Johnny Paycheck made this song the anthem of the late 1970’s. This song was written by David Allen Coe and expressed the dissatisfaction of a nation coming out of the economic downturn of the 70’s. Today I use the title of this classic country song to discuss controlling unemployment insurance costs.
Under the regulations an employee is not eligible to collect unemployment benefits if they are:
- Fired for cause
- Or resign voluntarily (“Take this job and shove it”)
Unfortunately many businesses believe that trying to appeal a claim for unemployment benefits is futile, but that is not the case. In fact it is necessary. If a former employee is trying to collect benefits that will be charged to against the companies experience; this can increase the percentage the company must pay. The rate (percentage) assessed against an employer is calculated using one of two methods, reserve ratio or benefit ratio. For space purposes we will not get into the details but in general both calculations look at the amount the company has paid in unemployment taxes and the amount of claim dollars paid out to former employees of that company. If certain parameters are not met the rate is increased or decreased accordingly.
Here are some recommendations to maintain or reduce your unemployment rate.
- Submit SUI reports in a timely manner.
- Respond to any claim notice completely and promptly.
- If the individual was terminated for cause or left voluntarily then be prepared to attend an appeal hearing.
- Offer job openings to qualified ex-employees.
One other option is to make voluntary contributions to the unemployment fund, similar to a one-time payment to increase the reserve. This strategy is only available in 27 states and should be carefully considered. There are several factors that can determine the impact this type of payment can have on the rate. (if you would like to know if your state allows voluntary contributions email email@example.com)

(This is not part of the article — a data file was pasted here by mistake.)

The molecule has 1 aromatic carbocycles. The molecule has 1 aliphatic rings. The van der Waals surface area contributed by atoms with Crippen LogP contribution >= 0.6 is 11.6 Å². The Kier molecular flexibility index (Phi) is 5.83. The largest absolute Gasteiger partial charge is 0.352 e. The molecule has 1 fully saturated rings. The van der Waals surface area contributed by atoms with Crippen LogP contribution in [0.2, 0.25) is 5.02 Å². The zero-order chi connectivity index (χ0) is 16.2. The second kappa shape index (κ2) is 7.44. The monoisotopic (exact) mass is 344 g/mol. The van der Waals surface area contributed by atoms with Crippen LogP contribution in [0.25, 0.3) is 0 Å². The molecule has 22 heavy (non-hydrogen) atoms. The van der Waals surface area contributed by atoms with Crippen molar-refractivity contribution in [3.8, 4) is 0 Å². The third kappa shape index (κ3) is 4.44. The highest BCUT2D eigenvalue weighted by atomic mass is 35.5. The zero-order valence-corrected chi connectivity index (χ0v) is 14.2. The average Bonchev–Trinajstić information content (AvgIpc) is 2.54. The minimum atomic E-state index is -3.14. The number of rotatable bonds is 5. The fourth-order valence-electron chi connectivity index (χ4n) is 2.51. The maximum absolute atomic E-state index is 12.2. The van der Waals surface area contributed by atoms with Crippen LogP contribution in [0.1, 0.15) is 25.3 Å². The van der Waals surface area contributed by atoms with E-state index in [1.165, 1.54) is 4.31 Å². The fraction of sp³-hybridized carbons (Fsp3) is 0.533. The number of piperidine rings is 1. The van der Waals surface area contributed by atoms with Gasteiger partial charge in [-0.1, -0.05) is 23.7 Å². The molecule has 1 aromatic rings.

If you decide to appeal a claim, documentation is the key. If the employee was termed for cause, then make available disciplinary documentation, employee evaluations and any warnings that had been given the employee. If the employee resigned voluntarily bring the resignation notice the employee provided and exit interview documentation. Many times former employees will state that they felt they had to resign for reasons they could not disclose to the employer. A good exit interview will try to uncover any “hidden” issues. In addition always review your SUI statement to make sure you have not been charged for claims not related to your company.
Appeal hearings are supposed to be “neutral” however it seems many times that “neutral” appears to mean “on the employee’s side”, but with proper preparation and documentation you can successfully appeal unemployment compensation claims.
So the next time an employee says “take this job and shove it” you will now have a reason to appeal any unemployment claim they may make later. If you have additional questions regarding unemployment insurance then contact Gary@illuminaregroupinc.com (The Payroll Answer Guy) or call 615-542-1919.